Revolution #216, November 14, 2010

From Ike to Mao and Beyond
My Journey from Mainstream America to Revolutionary Communist
A Memoir by Bob Avakian

from Chapter Seven: "...Are Beyond Your Command"

Family Conflicts

Huey and Bobby formed the Black Panther Party for Self-Defense in 1966, and shortly after that Eldridge joined up with them. I've written about this elsewhere, but it may be hard today to realize just how radical and, yes, shocking the Panthers were when they came onto the scene. Here you had Black youth, dressed in uniforms of black leather jackets and berets; carrying guns not to use in "gang warfare" but to defend the masses against police violence; and attempting to apply Mao's Red Book1 to making revolution in America. This took everything to a whole other level. There was nothing remotely like this on the scene in terms of the specter it raised and the impact it had, and I'll get more into this in the next chapter. But here I want to speak to the impact that my relations with the Panthers had on my relations with my family.

A little while after the Black Panther Party formed, I began working with and supporting them, and even writing articles for their paper. And with that, I really crossed a line with both my family and Liz's family — and Liz herself. I remember there was something almost like a "summit meeting" where both sets of parents came over to our apartment and basically read me the riot act for what was I doing.

Liz's father, who was the most political, actually tried to engage me on an ideological level, criticizing the Black Panther Party for speaking in the name of the "lumpen proletariat" as if that were the most revolutionary force. The Panthers were really talking about sections of Black people who were largely proletarians, in and out of jobs, especially a lot of youth — while the "lumpen proletariat" actually refers more to people whose whole life is centered around crime. Now there aren't hard and fast divisions there, especially when you're talking about an oppressed people, but really the people the Panthers were rallying were a lot of proletarian youth by and large. Some of them had been in jail, because that was the situation for huge numbers of Black people, especially youth, at that time (and it is even more the case now). And they were constantly harassed by the police. But a lot of them were also in and out of jobs and actually had a more proletarian position.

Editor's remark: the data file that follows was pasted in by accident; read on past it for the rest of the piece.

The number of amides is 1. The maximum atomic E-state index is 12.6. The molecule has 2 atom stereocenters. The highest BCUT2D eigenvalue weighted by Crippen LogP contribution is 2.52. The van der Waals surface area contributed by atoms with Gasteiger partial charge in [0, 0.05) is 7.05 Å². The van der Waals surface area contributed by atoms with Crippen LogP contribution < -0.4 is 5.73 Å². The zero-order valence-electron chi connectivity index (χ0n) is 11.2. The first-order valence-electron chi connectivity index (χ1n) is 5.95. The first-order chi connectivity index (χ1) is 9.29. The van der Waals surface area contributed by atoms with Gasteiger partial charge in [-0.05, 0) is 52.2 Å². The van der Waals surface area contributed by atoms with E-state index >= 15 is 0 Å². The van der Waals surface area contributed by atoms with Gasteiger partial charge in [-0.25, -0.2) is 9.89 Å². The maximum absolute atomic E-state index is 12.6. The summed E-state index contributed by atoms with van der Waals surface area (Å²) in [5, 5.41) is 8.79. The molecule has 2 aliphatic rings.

Anyway, Liz's father was arguing with me: "The lumpen proletariat is not a revolutionary force. You're making a big mistake here." He tried to argue with me ideologically and politically as to why the Panthers were wrong and why I was wrong to be uniting and working closely with them. It ran the whole gamut, though. All of the parents were arguing that I was wrecking everybody's future — my future, Liz's future, everybody's future was being dragged down by what I was doing. So this was very intense and emotional.